As silly as it sounded, when the device first hit the mainstream, people would get so excited they would forget they had coffee in their hands and dump it into their laps like in a Three Stooges movie. On the very first watches, Apple T&T even had a video warning before the face would appear, just in case someone scalded himself, but people hated that. The company changed it to a warning on the box: “Make sure hands are free before answering.” That was sufficient to release them from liability.
He had created small handheld devices with hundreds of problem-solving puzzles that were not just for play, but were designed to take a child’s mind off of the calamitous world they’d been thrown into. The child not only was occupied, but the device communicated with other children in the same line or in the immediate area, so a communal effect was generated, starting with the kids. And it worked wonders. Instead of having hundreds of children who were all strangers and more scared than their parents, a community was immediately hatched simply by having them interact.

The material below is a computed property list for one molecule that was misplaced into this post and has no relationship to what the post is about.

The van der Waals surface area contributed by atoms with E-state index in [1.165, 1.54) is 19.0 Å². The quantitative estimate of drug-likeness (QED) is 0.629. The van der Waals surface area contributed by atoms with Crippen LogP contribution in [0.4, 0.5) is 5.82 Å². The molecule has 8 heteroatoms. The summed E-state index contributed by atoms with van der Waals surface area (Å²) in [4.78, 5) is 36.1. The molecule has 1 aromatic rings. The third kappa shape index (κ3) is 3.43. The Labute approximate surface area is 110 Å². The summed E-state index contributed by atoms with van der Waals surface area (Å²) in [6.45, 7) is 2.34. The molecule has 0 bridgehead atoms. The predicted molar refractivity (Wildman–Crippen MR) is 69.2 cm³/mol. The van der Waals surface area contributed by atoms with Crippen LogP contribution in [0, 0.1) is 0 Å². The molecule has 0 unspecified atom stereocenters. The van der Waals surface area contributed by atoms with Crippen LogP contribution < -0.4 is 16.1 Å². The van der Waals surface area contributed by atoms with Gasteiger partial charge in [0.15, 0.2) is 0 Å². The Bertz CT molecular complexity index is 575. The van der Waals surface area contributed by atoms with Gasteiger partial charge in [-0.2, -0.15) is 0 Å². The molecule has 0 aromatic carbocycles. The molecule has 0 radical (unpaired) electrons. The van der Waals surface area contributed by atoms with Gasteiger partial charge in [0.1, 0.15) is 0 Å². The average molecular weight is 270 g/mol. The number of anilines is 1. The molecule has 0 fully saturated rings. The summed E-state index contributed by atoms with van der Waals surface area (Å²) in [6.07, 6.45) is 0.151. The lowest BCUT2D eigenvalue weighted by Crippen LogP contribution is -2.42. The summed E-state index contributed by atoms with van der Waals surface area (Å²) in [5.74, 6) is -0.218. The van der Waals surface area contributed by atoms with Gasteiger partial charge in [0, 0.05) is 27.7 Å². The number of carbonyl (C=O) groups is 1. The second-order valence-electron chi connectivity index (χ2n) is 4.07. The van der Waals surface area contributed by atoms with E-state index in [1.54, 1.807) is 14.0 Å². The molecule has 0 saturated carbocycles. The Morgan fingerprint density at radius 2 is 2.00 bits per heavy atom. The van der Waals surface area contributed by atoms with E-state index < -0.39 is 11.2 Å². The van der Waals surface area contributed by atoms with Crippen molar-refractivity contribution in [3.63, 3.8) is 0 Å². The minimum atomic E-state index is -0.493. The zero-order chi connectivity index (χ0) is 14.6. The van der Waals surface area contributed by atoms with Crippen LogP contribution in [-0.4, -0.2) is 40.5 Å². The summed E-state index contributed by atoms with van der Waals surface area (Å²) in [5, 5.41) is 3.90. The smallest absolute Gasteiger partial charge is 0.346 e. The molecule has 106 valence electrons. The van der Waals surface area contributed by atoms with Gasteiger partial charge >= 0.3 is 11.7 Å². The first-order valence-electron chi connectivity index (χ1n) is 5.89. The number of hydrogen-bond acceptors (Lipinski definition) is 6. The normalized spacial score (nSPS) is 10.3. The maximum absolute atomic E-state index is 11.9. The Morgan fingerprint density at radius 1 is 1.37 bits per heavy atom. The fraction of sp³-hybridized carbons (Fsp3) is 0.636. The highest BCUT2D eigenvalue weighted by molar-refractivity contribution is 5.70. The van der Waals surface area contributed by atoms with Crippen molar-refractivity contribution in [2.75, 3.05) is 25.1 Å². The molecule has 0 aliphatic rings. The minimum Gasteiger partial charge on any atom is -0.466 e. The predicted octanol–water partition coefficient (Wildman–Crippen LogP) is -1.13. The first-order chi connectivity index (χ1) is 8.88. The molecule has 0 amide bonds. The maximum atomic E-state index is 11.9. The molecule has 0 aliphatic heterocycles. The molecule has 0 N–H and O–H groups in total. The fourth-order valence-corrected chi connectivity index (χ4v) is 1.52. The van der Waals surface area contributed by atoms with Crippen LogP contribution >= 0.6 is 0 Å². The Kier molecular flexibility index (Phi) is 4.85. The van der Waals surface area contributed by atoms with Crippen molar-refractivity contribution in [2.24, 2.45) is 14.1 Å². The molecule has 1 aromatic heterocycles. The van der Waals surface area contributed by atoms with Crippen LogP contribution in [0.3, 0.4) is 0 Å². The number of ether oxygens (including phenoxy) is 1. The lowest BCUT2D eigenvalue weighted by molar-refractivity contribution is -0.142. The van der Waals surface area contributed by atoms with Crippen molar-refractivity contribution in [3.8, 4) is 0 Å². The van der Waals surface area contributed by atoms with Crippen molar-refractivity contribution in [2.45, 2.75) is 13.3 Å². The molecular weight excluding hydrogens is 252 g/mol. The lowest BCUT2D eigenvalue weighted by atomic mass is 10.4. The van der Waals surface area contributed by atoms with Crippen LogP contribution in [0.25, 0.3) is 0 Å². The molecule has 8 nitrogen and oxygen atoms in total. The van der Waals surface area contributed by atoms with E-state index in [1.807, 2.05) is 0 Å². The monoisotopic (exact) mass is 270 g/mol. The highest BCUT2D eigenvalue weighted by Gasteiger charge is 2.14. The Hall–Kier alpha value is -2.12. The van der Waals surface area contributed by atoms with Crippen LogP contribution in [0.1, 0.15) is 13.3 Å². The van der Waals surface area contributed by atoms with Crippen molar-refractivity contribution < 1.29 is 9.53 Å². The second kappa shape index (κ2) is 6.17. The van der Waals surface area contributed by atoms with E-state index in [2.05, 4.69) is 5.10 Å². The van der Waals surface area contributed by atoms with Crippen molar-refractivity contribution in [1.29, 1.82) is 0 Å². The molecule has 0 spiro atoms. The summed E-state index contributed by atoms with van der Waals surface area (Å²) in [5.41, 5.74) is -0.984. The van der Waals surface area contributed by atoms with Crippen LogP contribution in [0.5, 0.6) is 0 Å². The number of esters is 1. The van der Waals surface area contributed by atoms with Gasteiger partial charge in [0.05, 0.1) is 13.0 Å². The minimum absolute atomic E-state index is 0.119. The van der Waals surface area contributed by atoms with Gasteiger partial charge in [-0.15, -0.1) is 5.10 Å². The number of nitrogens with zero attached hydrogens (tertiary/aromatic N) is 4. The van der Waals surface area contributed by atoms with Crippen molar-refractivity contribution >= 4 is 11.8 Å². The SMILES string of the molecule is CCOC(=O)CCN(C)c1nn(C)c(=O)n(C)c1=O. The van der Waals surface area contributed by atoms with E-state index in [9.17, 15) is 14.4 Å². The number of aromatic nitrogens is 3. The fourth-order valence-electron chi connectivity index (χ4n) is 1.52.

“People aren’t that unique. It would be impossible for only one person to do something, no matter what it is. A person needs other people to even think of an idea, whether it’s art or an atrocity or anything. Single, unique events are really nonexistent.”